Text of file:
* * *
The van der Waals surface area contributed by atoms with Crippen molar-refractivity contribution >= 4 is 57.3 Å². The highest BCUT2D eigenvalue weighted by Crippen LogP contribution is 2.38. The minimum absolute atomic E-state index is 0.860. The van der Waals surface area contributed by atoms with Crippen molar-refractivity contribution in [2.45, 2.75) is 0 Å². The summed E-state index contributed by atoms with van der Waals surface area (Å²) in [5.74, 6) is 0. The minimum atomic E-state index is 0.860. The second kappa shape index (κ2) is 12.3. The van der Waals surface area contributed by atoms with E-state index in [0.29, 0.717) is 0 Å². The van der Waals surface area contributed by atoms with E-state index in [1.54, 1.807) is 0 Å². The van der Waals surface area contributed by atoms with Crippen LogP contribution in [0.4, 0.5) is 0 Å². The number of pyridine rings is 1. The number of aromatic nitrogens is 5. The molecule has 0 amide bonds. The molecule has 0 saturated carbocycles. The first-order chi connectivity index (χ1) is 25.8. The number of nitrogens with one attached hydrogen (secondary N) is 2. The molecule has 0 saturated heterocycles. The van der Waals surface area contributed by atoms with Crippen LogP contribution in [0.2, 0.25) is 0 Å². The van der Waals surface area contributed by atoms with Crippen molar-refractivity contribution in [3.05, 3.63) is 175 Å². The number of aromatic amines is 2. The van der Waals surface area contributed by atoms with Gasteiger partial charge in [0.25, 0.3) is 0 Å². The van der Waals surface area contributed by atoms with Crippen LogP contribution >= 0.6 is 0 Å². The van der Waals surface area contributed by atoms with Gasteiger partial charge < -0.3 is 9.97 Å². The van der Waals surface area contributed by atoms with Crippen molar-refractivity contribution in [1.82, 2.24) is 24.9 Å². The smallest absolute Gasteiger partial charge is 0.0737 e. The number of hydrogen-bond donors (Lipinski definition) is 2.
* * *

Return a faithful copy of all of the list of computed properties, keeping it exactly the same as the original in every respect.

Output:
The van der Waals surface area contributed by atoms with Crippen molar-refractivity contribution >= 4 is 57.3 Å². The highest BCUT2D eigenvalue weighted by Crippen LogP contribution is 2.38. The minimum absolute atomic E-state index is 0.860. The van der Waals surface area contributed by atoms with Crippen molar-refractivity contribution in [2.45, 2.75) is 0 Å². The summed E-state index contributed by atoms with van der Waals surface area (Å²) in [5.74, 6) is 0. The minimum atomic E-state index is 0.860. The second kappa shape index (κ2) is 12.3. The van der Waals surface area contributed by atoms with E-state index in [0.29, 0.717) is 0 Å². The van der Waals surface area contributed by atoms with E-state index in [1.54, 1.807) is 0 Å². The van der Waals surface area contributed by atoms with Crippen LogP contribution in [0.4, 0.5) is 0 Å². The number of pyridine rings is 1. The number of aromatic nitrogens is 5. The molecule has 0 amide bonds. The molecule has 0 saturated carbocycles. The first-order chi connectivity index (χ1) is 25.8. The number of nitrogens with one attached hydrogen (secondary N) is 2. The molecule has 0 saturated heterocycles. The van der Waals surface area contributed by atoms with Crippen LogP contribution in [0.2, 0.25) is 0 Å². The van der Waals surface area contributed by atoms with Crippen molar-refractivity contribution in [3.05, 3.63) is 175 Å². The number of aromatic amines is 2. The van der Waals surface area contributed by atoms with Gasteiger partial charge in [0.25, 0.3) is 0 Å². The van der Waals surface area contributed by atoms with Crippen LogP contribution >= 0.6 is 0 Å². The van der Waals surface area contributed by atoms with Gasteiger partial charge < -0.3 is 9.97 Å². The van der Waals surface area contributed by atoms with Crippen molar-refractivity contribution in [1.82, 2.24) is 24.9 Å². The smallest absolute Gasteiger partial charge is 0.0737 e. The number of hydrogen-bond donors (Lipinski definition) is 2.